It wouldn't surprise me if he boxed him silly for 12 desultory rounds. It wouldn't surprise me if he engaged and was able to step inside one of his foe's wild swings to land a precise game-changer, either.

    Then I remember I've seen this before.

    I saw Wilder flailing across the ring against Luis Ortiz in 2018. I saw him outpunched and outskilled for six more rounds in their rematch 20 months later. Let's not forget, though, he won them both.

    It's my flat-out guess that it's exactly what we're going to see this time, too.

    Wilder will be the lesser boxer. He will look dreadful at times. An L will seem an imminent formality.

    And then, just like he did twice against Ortiz to save victories—and just like he did against Fury the first time to save a draw—lightning will strike. Because unlike any heavyweight title claimant of recent vintage, he's got the sort of lightning that allows him to rewrite history in real-time.

    It says here that it'll arrive this time in the fifth and be decisive by the sixth.

    Winner and still champion, Deontay Wilder.

    But just in case, if Fury wins double-digit rounds…this conversation never happened.

Scott Harris: Deontay Wilder Wins

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    Harris likes Wilder to stop Fury in Round 9.
    Harris likes Wilder to stop Fury in Round 9.John Locher/Associated Press

    Admittedly, I'm mainly an MMA guy. But as a lifelong fan of boxing—or "the sweet science" as real aficionados like myself call it—I can say that there are no more compelling figures in the sport than Fury and Wilder.

    Canelo Alvarez is more celebrated, Gennady Golovkin is more gifted, Vasyl Lomachenko is flat-out better than everybody else, but these two and this matchup are, to me, easily the most interesting.

    I don't see much reason why this sequel would differ much from the original, with each fighter simply looking to get one break more than the other guy.

    Wilder will seek the knockout. Fury will be elusive. If there was a Nobel Prize For Getting Up After a Knockdown, Fury would have some fancy hardware on his mantelpiece right now.

    No one can doubt Fury's toughness, but I don't think the fates will let anyone do that twice. Wilder wins, notches a highlight and hits a new level of fame.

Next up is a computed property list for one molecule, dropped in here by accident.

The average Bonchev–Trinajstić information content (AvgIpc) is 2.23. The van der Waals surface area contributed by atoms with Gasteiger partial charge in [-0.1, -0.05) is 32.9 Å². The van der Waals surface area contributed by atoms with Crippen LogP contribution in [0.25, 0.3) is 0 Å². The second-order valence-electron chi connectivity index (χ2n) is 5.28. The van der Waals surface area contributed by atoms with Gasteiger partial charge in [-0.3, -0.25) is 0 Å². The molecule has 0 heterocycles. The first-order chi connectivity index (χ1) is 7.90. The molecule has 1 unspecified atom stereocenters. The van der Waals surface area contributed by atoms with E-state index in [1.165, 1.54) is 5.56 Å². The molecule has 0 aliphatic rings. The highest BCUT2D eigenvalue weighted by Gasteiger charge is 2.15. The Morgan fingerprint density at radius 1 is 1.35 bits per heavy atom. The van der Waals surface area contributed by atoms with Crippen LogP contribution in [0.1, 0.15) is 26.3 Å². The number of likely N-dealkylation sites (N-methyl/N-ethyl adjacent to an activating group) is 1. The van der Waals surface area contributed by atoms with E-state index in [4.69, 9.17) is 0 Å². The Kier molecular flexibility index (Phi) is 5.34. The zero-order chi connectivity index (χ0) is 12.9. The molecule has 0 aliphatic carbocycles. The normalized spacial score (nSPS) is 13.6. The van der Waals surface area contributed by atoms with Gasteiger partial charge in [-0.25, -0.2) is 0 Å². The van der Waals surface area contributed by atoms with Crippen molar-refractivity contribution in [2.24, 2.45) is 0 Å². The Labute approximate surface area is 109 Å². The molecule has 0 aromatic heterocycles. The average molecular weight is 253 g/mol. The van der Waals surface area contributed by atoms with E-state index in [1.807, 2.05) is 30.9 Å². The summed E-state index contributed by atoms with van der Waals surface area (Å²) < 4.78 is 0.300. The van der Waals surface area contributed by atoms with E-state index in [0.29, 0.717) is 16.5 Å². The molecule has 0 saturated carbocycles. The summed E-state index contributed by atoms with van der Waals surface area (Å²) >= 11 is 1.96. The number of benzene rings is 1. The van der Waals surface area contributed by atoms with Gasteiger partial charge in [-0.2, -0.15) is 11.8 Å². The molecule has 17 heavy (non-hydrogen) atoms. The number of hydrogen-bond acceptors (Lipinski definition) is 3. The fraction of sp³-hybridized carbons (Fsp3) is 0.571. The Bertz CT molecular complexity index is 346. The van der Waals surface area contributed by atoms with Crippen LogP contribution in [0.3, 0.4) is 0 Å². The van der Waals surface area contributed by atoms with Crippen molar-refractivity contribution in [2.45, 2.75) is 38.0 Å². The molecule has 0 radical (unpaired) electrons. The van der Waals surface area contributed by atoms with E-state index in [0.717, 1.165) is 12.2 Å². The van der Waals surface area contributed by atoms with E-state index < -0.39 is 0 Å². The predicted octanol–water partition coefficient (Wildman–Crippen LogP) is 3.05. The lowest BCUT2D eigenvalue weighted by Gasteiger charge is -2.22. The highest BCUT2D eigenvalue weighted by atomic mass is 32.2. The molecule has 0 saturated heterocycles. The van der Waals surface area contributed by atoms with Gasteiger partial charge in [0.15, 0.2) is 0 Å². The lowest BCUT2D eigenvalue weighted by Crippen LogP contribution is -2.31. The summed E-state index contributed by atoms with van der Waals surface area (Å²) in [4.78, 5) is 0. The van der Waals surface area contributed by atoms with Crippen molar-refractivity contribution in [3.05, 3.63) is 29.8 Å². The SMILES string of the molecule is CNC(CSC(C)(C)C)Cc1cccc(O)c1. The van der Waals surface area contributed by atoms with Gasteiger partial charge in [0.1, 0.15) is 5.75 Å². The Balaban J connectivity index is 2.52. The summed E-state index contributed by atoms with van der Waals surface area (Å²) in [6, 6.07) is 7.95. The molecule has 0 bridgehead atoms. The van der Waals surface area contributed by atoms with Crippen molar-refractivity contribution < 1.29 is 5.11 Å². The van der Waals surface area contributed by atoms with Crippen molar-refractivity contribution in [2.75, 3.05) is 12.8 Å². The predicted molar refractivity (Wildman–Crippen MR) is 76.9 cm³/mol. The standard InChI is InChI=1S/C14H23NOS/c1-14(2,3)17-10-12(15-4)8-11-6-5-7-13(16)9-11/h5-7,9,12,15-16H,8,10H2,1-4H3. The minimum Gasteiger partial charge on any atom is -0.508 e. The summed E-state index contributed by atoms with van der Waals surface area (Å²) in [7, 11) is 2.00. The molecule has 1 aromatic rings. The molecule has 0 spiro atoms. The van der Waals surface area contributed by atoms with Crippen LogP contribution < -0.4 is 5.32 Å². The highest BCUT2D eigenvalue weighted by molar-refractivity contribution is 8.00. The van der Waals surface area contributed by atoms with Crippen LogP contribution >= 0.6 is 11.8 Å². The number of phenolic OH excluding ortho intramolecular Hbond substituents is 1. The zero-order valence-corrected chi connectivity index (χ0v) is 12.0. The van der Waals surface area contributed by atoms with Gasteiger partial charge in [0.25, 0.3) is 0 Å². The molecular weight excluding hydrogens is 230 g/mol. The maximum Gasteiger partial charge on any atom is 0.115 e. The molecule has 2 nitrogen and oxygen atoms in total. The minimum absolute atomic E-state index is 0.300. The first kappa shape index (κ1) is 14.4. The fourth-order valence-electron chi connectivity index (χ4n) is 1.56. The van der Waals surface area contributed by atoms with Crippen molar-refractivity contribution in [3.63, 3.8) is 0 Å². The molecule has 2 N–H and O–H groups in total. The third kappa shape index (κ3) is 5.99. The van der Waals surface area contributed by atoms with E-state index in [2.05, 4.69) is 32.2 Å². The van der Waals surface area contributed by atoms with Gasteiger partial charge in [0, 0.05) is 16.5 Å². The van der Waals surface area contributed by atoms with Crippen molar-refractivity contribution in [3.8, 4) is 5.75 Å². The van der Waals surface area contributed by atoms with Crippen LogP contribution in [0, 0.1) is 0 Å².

Deontay Wilder wins by Round 9 KO. 

Kelsey McCarson: Tyson Fury Wins

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    McCarson can't believe he's the only one picking Fury.
    McCarson can't believe he's the only one picking Fury.John Locher/Associated Press

    I suppose there are two things I can't believe at this moment.

    First, I can't believe I'm the only Bleacher Report writer picking Tyson Fury to beat Deontay Wilder this weekend in the rematch. The first fight was a draw, but it was clear who the better boxer was over the majority of the contest. That being said, it doesn't take much to see that Wilder's devastating power is something he's brilliant at using, and he's certainly looked sharper than ever at it over his last two fights.

    The other thing I can't believe is that I'm picking against Wilder in general. I don't believe it because I've never done it. In fact, I was the one combat sportswriter in the world, or so it felt at times, who was singing the heavyweight's praises long before he ever became champion, and I took tons of heat over it on social media.

    But my prediction isn't really about either of those two feelings. The plain truth of the matter is that I'm predicting Fury will win the fight because he's the way better boxer. He was silly at times with his showboating and antics in the last fight, and it almost cost him. I don't think he'll try that stuff this time around.

    Moreover, Fury is three years younger than Wilder, will likely have improved greatly by bringing in his new training team and is simply the kind of big-fight performer who always answers the call during life's biggest moments. 

    Fury wins by decision in a fight that's easy to score and will have everyone wondering afterward why they thought Wilder could beat him in the first place.